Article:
im a student from UK. I am finishing my degree in Engineering next year and thinking of doing a master in design in Europe.
as im coming from an engineering background, i dont have much experience in design. i have realized that often a portfolio is required for application which is something new to me. i have done some design work as part of my industrial engineering degree and will be involved in more projects strongly associated with industry during my next year of study.
im wondering if anyone could give me some advice on whether a design course is suitable for me and how likely are the chances to get in? what preparations you would recommend in order to bring my professional level to the required standard?
the BEST possible path to take to get into an ID grad program:
- get a Bachelors degree in ID.
- get an ID job.
- work for several years in ID.
- plan a course of research.
- apply to schools of choice.
so is trying to get into an ID grad program with a sculpture background, is this a completely ridiculous idea?
don’t let me discourage you from going into ID at all.
I really believe most people dont appreciate the fact that a Bachleors is tailored to get people into the profession.
Much, Much more so than a Masters. (with the notable exeptions of IIT and Pratt who intentionally pick non-id students)
Let me ask you this (including the engineer who started this thread) should/could anyone from a different background get into a Masers of Sculpture program?
(Should anyone from a different background be able to walk into a Masters of Mechanical Engineering program?)
Why do so many people think that grad ID is like grad Architecture?
I think a sculpture or an engineering undergrad would be extremely beneficial for getting a master’s in ID. There is a wealth of expertise from those fields that many ID undergrads should aspire to.
who better than a sculptor to appreciate 3D form?
who better than an engineer to understand the limits of a material?
Put that together with the optimism and forward thinking of an ID student, at any level, and you have all the opportunity in the world.
Just curious, but what level of education have you completed, no spec?
no spec, an MFA in Sculpture program would take someone with a somewhat related degree if their portfolio was good enough. I got into several MFA Graphic Design programs with an undergrad degree in architecture. MS in Mechanical Engineering programs frequently accept students with backgrounds in fields like Electrical Engineering (though this is much less frequent with PhDs). For someone with real talent who has been pursuing the subject on their own and has related education, more schools are willing to be flexible than you indicate. I understand that you feel that your BFA was a really great, all-encompassing experience, but there are other paths available for people in other situations. And for all your disparaging of architecture, the 3.5 year first professional degree seems to work out pretty well for a lot of people.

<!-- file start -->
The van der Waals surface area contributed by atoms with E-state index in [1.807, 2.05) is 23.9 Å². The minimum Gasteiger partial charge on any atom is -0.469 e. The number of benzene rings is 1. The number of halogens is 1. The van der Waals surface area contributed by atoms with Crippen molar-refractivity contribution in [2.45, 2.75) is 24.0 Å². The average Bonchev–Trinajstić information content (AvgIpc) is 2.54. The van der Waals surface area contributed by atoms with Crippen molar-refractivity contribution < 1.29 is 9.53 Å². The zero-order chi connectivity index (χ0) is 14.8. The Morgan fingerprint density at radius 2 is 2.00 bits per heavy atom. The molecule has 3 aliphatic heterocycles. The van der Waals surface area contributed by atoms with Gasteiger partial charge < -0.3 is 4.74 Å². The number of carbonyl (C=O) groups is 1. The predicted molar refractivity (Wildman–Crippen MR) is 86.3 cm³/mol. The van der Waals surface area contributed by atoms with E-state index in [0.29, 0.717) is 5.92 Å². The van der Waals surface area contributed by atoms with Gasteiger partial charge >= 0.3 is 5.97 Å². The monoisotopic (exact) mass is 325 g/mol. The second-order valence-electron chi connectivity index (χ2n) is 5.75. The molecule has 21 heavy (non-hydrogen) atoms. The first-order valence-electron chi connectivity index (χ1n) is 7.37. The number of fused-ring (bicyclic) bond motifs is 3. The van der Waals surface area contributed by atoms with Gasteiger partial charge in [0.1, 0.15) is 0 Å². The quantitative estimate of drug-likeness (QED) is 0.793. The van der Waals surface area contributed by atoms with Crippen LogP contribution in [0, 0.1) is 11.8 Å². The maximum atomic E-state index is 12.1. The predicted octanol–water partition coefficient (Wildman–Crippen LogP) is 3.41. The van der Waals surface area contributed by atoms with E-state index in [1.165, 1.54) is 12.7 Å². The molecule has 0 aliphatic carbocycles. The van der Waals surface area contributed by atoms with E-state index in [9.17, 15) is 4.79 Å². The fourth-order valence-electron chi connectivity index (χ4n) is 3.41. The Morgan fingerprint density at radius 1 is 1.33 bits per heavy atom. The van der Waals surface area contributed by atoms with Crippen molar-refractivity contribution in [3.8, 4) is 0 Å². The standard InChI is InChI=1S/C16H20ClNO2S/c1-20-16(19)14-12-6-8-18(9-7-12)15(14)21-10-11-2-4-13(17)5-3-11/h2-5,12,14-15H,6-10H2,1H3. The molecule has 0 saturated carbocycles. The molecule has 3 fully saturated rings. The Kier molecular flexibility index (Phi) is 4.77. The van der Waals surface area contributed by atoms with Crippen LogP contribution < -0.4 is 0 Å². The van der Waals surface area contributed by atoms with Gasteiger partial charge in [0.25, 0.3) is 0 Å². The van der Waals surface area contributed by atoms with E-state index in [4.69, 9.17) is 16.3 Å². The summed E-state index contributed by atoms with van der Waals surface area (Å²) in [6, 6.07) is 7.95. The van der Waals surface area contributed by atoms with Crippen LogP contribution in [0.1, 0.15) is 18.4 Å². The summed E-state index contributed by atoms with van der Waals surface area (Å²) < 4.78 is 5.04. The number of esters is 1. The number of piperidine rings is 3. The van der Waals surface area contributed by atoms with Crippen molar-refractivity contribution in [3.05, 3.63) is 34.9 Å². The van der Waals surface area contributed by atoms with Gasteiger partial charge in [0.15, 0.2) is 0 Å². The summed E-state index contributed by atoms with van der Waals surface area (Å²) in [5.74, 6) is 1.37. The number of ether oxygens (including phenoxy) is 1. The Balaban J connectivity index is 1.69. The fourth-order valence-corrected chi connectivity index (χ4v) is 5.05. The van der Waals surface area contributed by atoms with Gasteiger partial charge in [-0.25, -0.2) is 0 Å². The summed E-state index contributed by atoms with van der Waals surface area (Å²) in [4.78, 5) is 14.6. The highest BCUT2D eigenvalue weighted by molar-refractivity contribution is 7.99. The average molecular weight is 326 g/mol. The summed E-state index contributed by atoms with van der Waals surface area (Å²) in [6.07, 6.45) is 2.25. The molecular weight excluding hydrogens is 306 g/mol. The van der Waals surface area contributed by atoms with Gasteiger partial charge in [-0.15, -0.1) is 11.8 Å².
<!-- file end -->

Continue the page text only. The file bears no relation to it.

I’m not disagreeing with you - lots of diverse interests and skills should be brought into the profession.
but can anyone, in any feild, anywhere, truly be a MASTER with 2-3 years of schooling? and no direct experience?
I appreciate all of your imput. In my opinion if someone show’s enough interest and vision in a certain profession they should be given the chance, however I’m just uncertain how common it is for someone with a fine arts background to get into an ID grad program. Is it common, is it extremely rare. I believe personally my scultpture background is pretty design oriented, however my computer 3d modeling skills are extremely limited. Would this throw me so far behind other grad students they don’t want to deal with that? again I appreciate everyones input.
it really depends on what you aim to become through the program.
If you want to become a ready and prepared designer, then most grad programs are not the choice.
In my opinion, a graduate program should be one that provides you a diverse and well-resourced platform for your research. Therefore, it will be best if you already have the technical skills required to further expand your scope. If not, it will be a struggle for you in both acquiring the skills that will take you to where you want to be, as well as to understand the design profession.
As I have seen, most graduate students from different backgrounds will tend to stick to something that they are familiar with. Sculpture background students will tend to use similar elements that they are familiar with and create art pieces, mostly to express their perceptions on design as opposed to actually executing a design. Is this what you are looking to do?
The same goes with someone with engineering degree. People of this nature are good problem solvers. However, graduate programs are usually for people who want to identify and define problems. Well, perhaps this will be a good form of training for engineers. However, like I said, the required skills as well as design methods will be what’s lacking.